rest

(redirected from soap)
Also found in: Dictionary, Thesaurus, Medical, Financial, Acronyms, Idioms, Encyclopedia, Wikipedia.

Rest

To cease motion, exertion, or labor.

In a lawsuit, a party is said to "rest," or "rest her case," when that party indicates that she has produced all the evidence that she intends to offer at that stage and submits the case either finally, or subject to the right to offer rebutting evidence after her opponent has introduced her evidence.

rest

(Be supported by), verb couch, lay, lean, lie, lounge, perch, prop, recline, squat

rest

(Cease from action), verb abstain, be at ease, be peaceful, be quiet, be still, be tranquil, calm down, cease, come to a standstill, desist, discontinue, end, halt, idle, keep quiet, lounge, pause, recess, relax, repose, retire, settle, stand still, stay, stop, stop work, take a break, take time out, terminate

rest

(End a legal case), verb cease to litigate, complete prosecution, conclude proceeding, end the introduction of evidence, end the presentation of evidence, finish litigaaion, submit the case, terminate a trial
Associated concepts: rest a case
See also: abeyance, absence, cessation, complement, composure, deposit, desist, extension, furlough, halt, hiatus, holiday, inaction, inertia, interval, leave, lodge, lull, moratorium, pause, place, recess, release, relief, remain, remainder, remission, repose, reside, respite, stay, stop
References in classic literature ?
didn't use so much soap on his hands, he wouldn't always be late at breakfast.
There was a building to which the grease was piped, and made into soap and lard; and then there was a factory for making lard cans, and another for making soap boxes.
I was spared the trouble of answering, for Bessie seemed in too great a hurry to listen to explanations; she hauled me to the washstand, inflicted a merciless, but happily brief scrub on my face and hands with soap, water, and a coarse towel; disciplined my head with a bristly brush, denuded me of my pinafore, and then hurrying me to the top of the stairs, bid me go down directly, as I was wanted in the breakfast-room.
Nobody but I even did him the kindness to call him a dirty boy, and bid him wash himself, once a week; and children of his age seldom have a natural pleasure in soap and water.
A dark store-room opens out of it, and that is a place to be run past at night; for I don't know what may be among those tubs and jars and old tea-chests, when there is nobody in there with a dimly-burning light, letting a mouldy air come out of the door, in which there is the smell of soap, pickles, pepper, candles, and coffee, all at one whiff.
Joe, with black hair and eyes, had such a prevailing redness of skin that I sometimes used to wonder whether it was possible she washed herself with a nutmeg-grater instead of soap.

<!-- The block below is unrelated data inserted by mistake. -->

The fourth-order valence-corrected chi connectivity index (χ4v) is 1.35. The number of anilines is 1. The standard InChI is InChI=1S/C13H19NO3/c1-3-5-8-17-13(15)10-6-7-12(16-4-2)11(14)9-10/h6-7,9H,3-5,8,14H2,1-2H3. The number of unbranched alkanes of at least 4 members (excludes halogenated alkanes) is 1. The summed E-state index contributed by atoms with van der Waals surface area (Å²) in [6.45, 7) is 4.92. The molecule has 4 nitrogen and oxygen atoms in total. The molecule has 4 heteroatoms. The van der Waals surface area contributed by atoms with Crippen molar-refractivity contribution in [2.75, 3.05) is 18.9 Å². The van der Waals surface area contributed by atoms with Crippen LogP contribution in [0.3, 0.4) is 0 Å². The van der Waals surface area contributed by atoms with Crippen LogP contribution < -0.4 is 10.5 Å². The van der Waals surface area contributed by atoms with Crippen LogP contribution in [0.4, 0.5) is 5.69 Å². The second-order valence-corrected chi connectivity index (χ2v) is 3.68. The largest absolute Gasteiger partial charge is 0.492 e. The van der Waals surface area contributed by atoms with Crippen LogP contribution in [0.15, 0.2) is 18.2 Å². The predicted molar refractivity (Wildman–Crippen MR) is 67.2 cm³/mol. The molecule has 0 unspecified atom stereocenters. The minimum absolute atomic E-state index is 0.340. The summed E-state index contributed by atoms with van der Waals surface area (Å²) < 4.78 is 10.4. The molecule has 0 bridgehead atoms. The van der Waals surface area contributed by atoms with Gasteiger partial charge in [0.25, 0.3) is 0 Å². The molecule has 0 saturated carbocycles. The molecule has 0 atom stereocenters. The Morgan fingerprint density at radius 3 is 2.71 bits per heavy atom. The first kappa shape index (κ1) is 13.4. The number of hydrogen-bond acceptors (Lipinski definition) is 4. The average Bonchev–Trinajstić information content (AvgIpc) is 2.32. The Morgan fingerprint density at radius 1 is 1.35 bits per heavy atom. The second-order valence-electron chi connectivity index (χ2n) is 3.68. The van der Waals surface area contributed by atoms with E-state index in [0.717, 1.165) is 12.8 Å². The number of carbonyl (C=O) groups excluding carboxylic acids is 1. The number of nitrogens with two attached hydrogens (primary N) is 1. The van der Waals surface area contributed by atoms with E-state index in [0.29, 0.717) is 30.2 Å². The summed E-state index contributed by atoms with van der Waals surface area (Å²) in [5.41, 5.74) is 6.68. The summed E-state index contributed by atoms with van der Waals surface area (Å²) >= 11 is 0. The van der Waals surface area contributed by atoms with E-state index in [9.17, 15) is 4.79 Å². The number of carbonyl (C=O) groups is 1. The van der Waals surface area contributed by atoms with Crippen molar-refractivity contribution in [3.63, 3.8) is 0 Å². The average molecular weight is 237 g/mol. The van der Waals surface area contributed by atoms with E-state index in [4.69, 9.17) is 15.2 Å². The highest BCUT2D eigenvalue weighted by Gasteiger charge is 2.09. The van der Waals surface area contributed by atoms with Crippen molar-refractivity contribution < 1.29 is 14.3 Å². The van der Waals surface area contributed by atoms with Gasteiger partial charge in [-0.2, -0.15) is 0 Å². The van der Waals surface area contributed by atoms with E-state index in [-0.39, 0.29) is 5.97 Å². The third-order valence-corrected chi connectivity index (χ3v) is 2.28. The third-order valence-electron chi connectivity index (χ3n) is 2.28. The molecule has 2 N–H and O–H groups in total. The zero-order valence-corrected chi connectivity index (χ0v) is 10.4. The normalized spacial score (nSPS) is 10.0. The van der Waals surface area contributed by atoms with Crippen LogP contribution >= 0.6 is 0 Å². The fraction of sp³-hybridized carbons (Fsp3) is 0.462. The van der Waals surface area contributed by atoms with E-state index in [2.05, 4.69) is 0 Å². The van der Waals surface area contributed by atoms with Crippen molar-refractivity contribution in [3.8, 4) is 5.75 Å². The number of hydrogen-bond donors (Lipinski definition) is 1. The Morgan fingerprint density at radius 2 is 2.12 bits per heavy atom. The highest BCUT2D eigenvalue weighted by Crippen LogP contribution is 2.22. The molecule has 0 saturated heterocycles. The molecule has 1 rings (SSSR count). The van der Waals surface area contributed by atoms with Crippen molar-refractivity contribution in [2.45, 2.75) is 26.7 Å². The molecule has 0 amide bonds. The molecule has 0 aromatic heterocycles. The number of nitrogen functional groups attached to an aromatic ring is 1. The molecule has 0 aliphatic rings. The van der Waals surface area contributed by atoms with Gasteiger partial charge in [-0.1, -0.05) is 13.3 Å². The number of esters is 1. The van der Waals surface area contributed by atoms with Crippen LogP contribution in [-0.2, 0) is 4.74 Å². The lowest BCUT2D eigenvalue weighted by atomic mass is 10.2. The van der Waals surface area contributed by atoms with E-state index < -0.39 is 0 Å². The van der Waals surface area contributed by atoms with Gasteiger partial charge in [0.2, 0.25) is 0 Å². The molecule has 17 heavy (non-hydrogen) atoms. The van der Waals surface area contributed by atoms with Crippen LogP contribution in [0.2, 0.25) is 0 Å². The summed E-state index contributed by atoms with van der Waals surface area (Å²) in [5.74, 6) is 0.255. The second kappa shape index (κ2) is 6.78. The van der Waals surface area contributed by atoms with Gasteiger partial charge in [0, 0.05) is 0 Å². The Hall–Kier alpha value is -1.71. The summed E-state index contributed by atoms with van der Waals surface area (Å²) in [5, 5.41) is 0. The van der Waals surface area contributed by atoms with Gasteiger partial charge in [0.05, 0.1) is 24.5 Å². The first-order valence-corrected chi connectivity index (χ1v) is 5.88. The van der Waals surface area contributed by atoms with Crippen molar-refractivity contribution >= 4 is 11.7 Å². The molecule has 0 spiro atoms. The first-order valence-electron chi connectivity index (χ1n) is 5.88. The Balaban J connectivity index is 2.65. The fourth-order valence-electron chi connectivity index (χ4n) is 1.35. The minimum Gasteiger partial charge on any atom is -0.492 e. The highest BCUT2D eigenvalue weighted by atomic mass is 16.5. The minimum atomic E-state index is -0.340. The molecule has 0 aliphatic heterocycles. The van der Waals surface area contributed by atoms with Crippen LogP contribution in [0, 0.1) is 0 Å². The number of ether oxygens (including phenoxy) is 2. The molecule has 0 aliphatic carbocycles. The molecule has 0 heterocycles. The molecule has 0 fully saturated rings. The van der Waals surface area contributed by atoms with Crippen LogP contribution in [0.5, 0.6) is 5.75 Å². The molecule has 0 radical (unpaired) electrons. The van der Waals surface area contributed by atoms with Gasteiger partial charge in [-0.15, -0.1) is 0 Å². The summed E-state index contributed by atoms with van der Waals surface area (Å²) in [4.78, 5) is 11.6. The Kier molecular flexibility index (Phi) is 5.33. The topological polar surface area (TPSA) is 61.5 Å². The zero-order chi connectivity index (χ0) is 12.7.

This was the introduction to a great ceremony with soap and water, from which Baby came out in new beauty, and sat on Dolly's knee, handling her toes and chuckling and patting her palms together with an air of having made several discoveries about herself, which she communicated by alternate sounds of "gug-gug-gug", and "mammy".
Why, I once followed a man for ten miles on a dark night by the smell of the hot water he had used to shave with--for the poor fellow had no soap.
Then he was battered to and fro as a rat is shaken by a dog--to and fro on the floor, up and down, and around in great circles, but his eyes were red and he held on as the body cart-whipped over the floor, upsetting the tin dipper and the soap dish and the flesh brush, and banged against the tin side of the bath.
I will get soft soap, and monkey soap, and all sorts of soap; and soda and scrubbing brushes; and persian powder; and carbolic to remove the smell.
The one with the basin approached, and with arch composure and impudence, thrust it under Don Quixote's chin, who, wondering at such a ceremony, said never a word, supposing it to be the custom of that country to wash beards instead of hands; he therefore stretched his out as far as he could, and at the same instant the jug began to pour and the damsel with the soap rubbed his beard briskly, raising snow-flakes, for the soap lather was no less white, not only over the beard, but all over the face, and over the eyes of the submissive knight, so that they were perforce obliged to keep shut.
We are sufficiently civilized to carry our own combs and toothbrushes, but this thing of having to ring for soap every time we wash is new to us and not pleasant at all.